Passion for finance
Finance content library

There Are Six Aspects About Cash Flows That You Need to Consider

Cash flows have a huge impact on a company’s valuation

In many transactions, the free cash flow is THE starting point for a company valuation, for example, the discounted cash flow model.

A proper cash flow analysis is important. It ensures a “safe starting point” for any valuation.

Typically, the free cash flow calculation is as follows:


+ change in net working capital

= Operating cash flow

+ Capex

= Free cash flow

+ Other items (interest expenses, net debt items)

= Net cash flow

The net cash flow must equal the change in the company’s cash position. Otherwise, it is not consistent with the balance sheet.

In a due diligence, several aspects are important when it comes to analyzing cash flow.

  • What’s the company’s cash conversion rate? This rate indicates a firm’s ability to convert earnings into cash. The calculation is “free cash flow / EBITDA”.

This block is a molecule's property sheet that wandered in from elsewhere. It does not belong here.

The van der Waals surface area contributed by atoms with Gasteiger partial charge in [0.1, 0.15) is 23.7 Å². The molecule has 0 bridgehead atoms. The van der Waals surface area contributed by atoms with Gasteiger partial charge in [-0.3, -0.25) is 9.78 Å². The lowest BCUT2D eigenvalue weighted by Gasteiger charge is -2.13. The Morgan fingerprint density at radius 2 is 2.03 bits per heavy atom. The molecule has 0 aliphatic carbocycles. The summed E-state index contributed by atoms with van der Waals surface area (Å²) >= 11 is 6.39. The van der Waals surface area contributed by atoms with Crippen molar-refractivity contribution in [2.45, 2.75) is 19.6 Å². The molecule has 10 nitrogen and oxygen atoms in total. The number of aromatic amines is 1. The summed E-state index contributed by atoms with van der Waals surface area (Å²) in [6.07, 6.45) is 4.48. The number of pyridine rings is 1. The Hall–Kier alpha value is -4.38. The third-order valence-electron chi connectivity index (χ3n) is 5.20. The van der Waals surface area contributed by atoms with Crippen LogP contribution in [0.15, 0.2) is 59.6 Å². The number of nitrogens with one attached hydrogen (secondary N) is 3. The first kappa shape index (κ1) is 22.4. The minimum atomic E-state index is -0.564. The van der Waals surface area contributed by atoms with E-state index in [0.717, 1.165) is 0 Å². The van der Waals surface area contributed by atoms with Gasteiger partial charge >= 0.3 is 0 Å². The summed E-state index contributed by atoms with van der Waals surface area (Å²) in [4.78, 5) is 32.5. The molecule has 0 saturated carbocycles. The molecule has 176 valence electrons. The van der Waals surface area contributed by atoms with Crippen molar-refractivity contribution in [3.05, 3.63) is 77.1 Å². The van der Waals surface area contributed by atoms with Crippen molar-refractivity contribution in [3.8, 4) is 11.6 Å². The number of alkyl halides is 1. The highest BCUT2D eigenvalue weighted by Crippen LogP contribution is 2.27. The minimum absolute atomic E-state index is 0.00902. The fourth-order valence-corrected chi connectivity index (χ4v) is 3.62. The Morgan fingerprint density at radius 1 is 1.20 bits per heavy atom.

• What drives cash flow? Drivers could include EBITDA, working capital, or less capital expenditure. If it’s the latter, is it sustainable or are investments deferred? A reduction in investments can improve the cash position. But is not sustainable in the long run: how will the company generate future revenues?
  • Is there any cash flow seasonality? If the company shows a strong revenue seasonality, it might also show a cash flow seasonality. This seasonality might reflect a production phase (negative cash flows due to the high working capital) and a period in which revenues are generated. This pattern can show that the company needs intra-year financing. Take a Christmas market operator. Sales will be during Christmas, but goods need to be purchased before, employees need to receive a salary, rent needs to be paid, etc.
  • Which starting point? Commonly, two options exist: cash flow can either be reported or adjusted. If it’s reported, the starting point is the reported EBITDA. If it’s adjusted EBITDA, you need to reverse these adjustments in the corresponding balance sheet positions.
  • Include or exclude taxes? Calculate free cash flow before and after taxes to quantify the impact of tax payments.
  • Include or exclude growth capex? Calculate free cash flow before and after growth capex to illustrate the impact.

Final thoughts

Understanding cash flows means understanding the income statement and the balance sheet. These two statements are reflected in the cash flow statement.

Back to the overview

Get more content like this directly into your inbox and download your free finance & valuation guide (>50 pages)